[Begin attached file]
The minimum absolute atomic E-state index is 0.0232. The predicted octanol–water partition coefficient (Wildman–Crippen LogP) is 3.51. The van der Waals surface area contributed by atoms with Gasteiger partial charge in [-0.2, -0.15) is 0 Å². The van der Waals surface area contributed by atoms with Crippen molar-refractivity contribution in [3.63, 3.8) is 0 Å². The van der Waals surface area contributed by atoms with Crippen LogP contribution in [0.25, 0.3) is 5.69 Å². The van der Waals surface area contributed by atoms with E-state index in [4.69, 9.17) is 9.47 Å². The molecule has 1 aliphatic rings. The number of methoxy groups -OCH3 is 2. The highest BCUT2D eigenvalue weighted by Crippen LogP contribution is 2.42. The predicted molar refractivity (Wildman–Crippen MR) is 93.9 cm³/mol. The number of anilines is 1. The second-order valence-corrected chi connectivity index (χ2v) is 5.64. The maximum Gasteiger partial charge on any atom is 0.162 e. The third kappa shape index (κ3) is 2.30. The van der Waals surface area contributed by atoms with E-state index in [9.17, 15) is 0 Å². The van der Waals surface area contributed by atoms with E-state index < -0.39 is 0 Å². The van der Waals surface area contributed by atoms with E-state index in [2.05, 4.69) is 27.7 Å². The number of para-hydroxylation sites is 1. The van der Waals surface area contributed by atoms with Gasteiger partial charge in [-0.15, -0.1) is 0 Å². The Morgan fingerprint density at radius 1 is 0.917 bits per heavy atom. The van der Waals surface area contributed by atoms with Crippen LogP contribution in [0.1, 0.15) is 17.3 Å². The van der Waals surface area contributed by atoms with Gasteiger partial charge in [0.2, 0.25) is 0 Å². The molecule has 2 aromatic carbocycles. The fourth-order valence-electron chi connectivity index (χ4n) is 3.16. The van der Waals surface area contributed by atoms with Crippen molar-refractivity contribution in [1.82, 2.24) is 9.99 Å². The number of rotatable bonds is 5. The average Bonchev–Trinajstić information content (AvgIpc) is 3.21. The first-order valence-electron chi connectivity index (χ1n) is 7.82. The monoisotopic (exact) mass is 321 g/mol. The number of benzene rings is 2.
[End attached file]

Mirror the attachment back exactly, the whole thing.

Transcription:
The minimum absolute atomic E-state index is 0.0232. The predicted octanol–water partition coefficient (Wildman–Crippen LogP) is 3.51. The van der Waals surface area contributed by atoms with Gasteiger partial charge in [-0.2, -0.15) is 0 Å². The van der Waals surface area contributed by atoms with Crippen molar-refractivity contribution in [3.63, 3.8) is 0 Å². The van der Waals surface area contributed by atoms with Crippen LogP contribution in [0.25, 0.3) is 5.69 Å². The van der Waals surface area contributed by atoms with E-state index in [4.69, 9.17) is 9.47 Å². The molecule has 1 aliphatic rings. The number of methoxy groups -OCH3 is 2. The highest BCUT2D eigenvalue weighted by Crippen LogP contribution is 2.42. The predicted molar refractivity (Wildman–Crippen MR) is 93.9 cm³/mol. The number of anilines is 1. The second-order valence-corrected chi connectivity index (χ2v) is 5.64. The maximum Gasteiger partial charge on any atom is 0.162 e. The third kappa shape index (κ3) is 2.30. The van der Waals surface area contributed by atoms with E-state index in [9.17, 15) is 0 Å². The van der Waals surface area contributed by atoms with E-state index < -0.39 is 0 Å². The van der Waals surface area contributed by atoms with E-state index in [2.05, 4.69) is 27.7 Å². The number of para-hydroxylation sites is 1. The van der Waals surface area contributed by atoms with Gasteiger partial charge in [-0.15, -0.1) is 0 Å². The Morgan fingerprint density at radius 1 is 0.917 bits per heavy atom. The van der Waals surface area contributed by atoms with Crippen LogP contribution in [0.1, 0.15) is 17.3 Å². The van der Waals surface area contributed by atoms with Gasteiger partial charge in [0.2, 0.25) is 0 Å². The molecule has 2 aromatic carbocycles. The fourth-order valence-electron chi connectivity index (χ4n) is 3.16. The van der Waals surface area contributed by atoms with Crippen molar-refractivity contribution in [1.82, 2.24) is 9.99 Å². The number of rotatable bonds is 5. The average Bonchev–Trinajstić information content (AvgIpc) is 3.21. The first-order valence-electron chi connectivity index (χ1n) is 7.82. The monoisotopic (exact) mass is 321 g/mol. The number of benzene rings is 2.